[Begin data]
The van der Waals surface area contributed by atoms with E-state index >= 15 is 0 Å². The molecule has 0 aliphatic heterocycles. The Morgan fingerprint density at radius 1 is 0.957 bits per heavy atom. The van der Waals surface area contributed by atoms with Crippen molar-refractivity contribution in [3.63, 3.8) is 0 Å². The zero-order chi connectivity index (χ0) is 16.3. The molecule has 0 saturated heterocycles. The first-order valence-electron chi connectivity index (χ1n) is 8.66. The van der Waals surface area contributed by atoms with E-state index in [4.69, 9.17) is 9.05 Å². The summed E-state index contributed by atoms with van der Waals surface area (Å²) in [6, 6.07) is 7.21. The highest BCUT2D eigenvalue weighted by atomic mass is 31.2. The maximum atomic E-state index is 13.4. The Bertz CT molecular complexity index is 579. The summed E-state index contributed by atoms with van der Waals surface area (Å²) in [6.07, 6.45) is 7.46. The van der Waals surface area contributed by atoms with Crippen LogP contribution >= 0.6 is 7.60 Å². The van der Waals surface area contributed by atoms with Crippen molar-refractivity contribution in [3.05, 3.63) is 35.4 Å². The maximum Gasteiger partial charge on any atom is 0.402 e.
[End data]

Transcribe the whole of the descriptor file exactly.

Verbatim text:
The van der Waals surface area contributed by atoms with E-state index >= 15 is 0 Å². The molecule has 0 aliphatic heterocycles. The Morgan fingerprint density at radius 1 is 0.957 bits per heavy atom. The van der Waals surface area contributed by atoms with Crippen molar-refractivity contribution in [3.63, 3.8) is 0 Å². The zero-order chi connectivity index (χ0) is 16.3. The molecule has 0 saturated heterocycles. The first-order valence-electron chi connectivity index (χ1n) is 8.66. The van der Waals surface area contributed by atoms with E-state index in [4.69, 9.17) is 9.05 Å². The summed E-state index contributed by atoms with van der Waals surface area (Å²) in [6, 6.07) is 7.21. The highest BCUT2D eigenvalue weighted by atomic mass is 31.2. The maximum atomic E-state index is 13.4. The Bertz CT molecular complexity index is 579. The summed E-state index contributed by atoms with van der Waals surface area (Å²) in [6.07, 6.45) is 7.46. The van der Waals surface area contributed by atoms with Crippen LogP contribution >= 0.6 is 7.60 Å². The van der Waals surface area contributed by atoms with Crippen molar-refractivity contribution in [3.05, 3.63) is 35.4 Å². The maximum Gasteiger partial charge on any atom is 0.402 e.